Planned Parenthood critical of Ravalli Co. refusal of federal family planning money


Planned Parenthood critical of Ravalli County's refusal of federal family planning money

MISSOULA, Mont. - Planned Parenthood of Montana calls a decision by Ravalli County commissioners to refuse federal funds for family planning a "grave, shortsighted" decision.

It said the nearly 400 clients served by the health department's program will face hurdles to obtain affordable care.

But at least one county commissioner said the local community could raise money for services.

A majority of the board objects to requirements that under age clients can receive services without  parental consent.

Services stop at the end of the month. Nearly 400 clients use the family planning services that will dry up in 3 weeks.

Planned Parenthood of Montana offers the same Title X services. The closest location is Missoula.

"I think broadly what we can say right now," said Planned Parenthood of Montana Communications Director Lindsay Love, "is that now more than ever, Montanans can't afford to compromise on services that really do provide a line to low income Montanans."

Ravalli County commissioners support most of the services that family planning provides.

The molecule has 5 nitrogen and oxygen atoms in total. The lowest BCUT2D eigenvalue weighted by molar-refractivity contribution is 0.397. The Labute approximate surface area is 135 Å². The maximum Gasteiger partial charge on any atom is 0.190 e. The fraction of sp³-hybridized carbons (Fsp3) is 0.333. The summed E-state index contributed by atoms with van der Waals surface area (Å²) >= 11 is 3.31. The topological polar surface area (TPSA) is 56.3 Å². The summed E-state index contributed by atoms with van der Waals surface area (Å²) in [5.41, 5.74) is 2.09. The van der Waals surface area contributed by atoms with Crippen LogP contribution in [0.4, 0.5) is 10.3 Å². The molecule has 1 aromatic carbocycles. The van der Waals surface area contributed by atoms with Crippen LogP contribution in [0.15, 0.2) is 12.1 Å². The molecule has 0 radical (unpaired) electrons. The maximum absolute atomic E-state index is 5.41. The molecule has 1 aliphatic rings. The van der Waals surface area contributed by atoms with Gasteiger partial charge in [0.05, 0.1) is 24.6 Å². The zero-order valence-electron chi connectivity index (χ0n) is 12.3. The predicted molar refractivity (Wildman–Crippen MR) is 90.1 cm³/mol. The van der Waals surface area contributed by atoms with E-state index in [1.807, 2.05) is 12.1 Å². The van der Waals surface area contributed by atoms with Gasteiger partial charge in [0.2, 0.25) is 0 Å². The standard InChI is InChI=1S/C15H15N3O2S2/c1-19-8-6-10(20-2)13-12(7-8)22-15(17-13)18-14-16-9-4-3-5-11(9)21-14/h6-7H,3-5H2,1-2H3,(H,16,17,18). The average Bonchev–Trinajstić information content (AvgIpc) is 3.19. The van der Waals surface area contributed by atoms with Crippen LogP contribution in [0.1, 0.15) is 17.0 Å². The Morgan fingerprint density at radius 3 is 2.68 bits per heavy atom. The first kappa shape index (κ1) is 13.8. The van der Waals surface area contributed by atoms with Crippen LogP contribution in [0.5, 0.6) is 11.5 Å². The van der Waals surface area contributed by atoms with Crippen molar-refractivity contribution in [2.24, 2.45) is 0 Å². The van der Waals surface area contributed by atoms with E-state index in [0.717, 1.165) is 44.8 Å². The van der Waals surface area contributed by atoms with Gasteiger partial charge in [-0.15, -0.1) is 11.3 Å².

Commissioner Suzy Foss said we need to stop being reliant on the federal government and adding federal debt to new generations. She said the community raises lots of money for hunting, fishing and the Humane Society, so why not family planning?

"If we can't raise $50,000 and make it a predictable amount every year...and we have 59 churches in the valley." said Foss." If every church gave a thousand dollars we would have the funding. We have private citizens who could help."

Foss, who is a Republican, said there are people from both sides of the aisle willing to help. But critics said money is never that easy to come by in Ravalli County.

Planned Parenthood said there are nearly 64,000 Montanans of reproductive age who need publicly funded Title X services.

It said nearly 70 percent -- or 40,000 individuals -- aren't getting the services they need.

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